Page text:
One of the most common medical issues today is asthma. Asthma is a chronic condition that affects your ability to breathe. The condition affects the airways, which are the tubes that transport air to your lungs. In the United States alone, there are almost 20 million people who suffer difficulty with breathing due to asthma and its complications. Indeed, it’s the most common cause of chronic illness in children. In a survival setting, stress and hygiene issues will only make things worse.
When people with asthma are exposed to a substance that they are allergic to (an “allergen”), the airways become inflamed. As the airways become swollen, they constrict and less air gets to the lungs. As such, you will develop shortness of breath, tightness in your chest, and start to wheeze and cough. This is referred to as an “asthma attack”. In rare situations, the airways can become so constricted that a person could suffocate from lack of oxygen. This extreme condition is sometimes referred to as “Status Asthmaticus”. Here are common allergens that trigger an asthmatic attack:
- Pet or wild animal dander
- Dust or the excrement of dust mites
- Mold and mildew
- Severe stress
- Pollutants in the air
- Some medicines
There are many myths associated with asthma; the below are just some:
- Asthma is contagious (False)
- You will grow out of it (False-it might become dormant for a time but you are always at risk for it returning)
- It’s all psychological (False)
- If you move to a new area, your asthma will go away (False – it may go away for a while, but eventually you will become sensitized to something else and it will likely return)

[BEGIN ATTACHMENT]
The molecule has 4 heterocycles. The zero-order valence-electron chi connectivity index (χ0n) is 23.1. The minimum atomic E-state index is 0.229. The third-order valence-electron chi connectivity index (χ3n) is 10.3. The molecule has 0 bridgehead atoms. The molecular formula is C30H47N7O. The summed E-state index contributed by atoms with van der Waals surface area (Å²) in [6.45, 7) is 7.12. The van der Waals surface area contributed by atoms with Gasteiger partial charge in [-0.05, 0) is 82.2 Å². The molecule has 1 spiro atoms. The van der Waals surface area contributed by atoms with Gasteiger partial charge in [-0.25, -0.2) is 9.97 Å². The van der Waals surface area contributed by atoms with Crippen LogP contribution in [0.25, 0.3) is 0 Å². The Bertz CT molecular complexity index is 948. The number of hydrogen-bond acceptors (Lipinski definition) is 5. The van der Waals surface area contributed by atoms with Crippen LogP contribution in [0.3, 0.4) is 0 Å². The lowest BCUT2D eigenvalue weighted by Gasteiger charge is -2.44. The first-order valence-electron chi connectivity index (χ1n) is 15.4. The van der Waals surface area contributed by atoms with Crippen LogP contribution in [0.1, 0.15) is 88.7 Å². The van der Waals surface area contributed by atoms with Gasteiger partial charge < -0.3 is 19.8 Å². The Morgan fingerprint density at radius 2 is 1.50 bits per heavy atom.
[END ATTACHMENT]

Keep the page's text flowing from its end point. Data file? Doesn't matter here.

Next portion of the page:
Here’s a “true” myth: Asthma IS hereditary. If both parents have asthma, you have a 70% chance of developing it compared to only 6% if neither parent has it.
Asthmatic symptoms may be different from attack to attack and from individual to individual. Some of the symptoms are also seen in heart conditions and other respiratory illnesses, so it’s important to make the right diagnosis. Symptoms may include:
- Shortness of Breath
- Wheezing (usually sudden)
- Chest tightness (sometimes confused with coronary artery spasms)
- Rapid pulse rate and respiration rate
Besides these main symptoms, there are others that are signals of a life-threatening episode. If you notice that your patient has become “cyanotic”, they are in trouble. Someone with cyanosis will have blue/gray color to their lips, fingertips, and face. You might notice that it takes longer for them to exhale than to inhale. Their wheezing may take on a higher pitch. Once the patient has spent enough time without adequate oxygen, they will become confused, then drowsy, and then possibly lose consciousness.
Use your stethoscope, medic, to listen to the lungs on both sides. Make sure that you listen closely to the bottom, middle, and top lung areas. In a mild asthmatic attack, you will hear relatively loud, musical noises when the patient breathes for you. As the asthma worsens, less air is passing through the airways and the pitch of the wheezes will be higher and perhaps not as loud. If no air is passing through, you will hear nothing, not even when you ask the patient to inhale forcibly. This person is in trouble.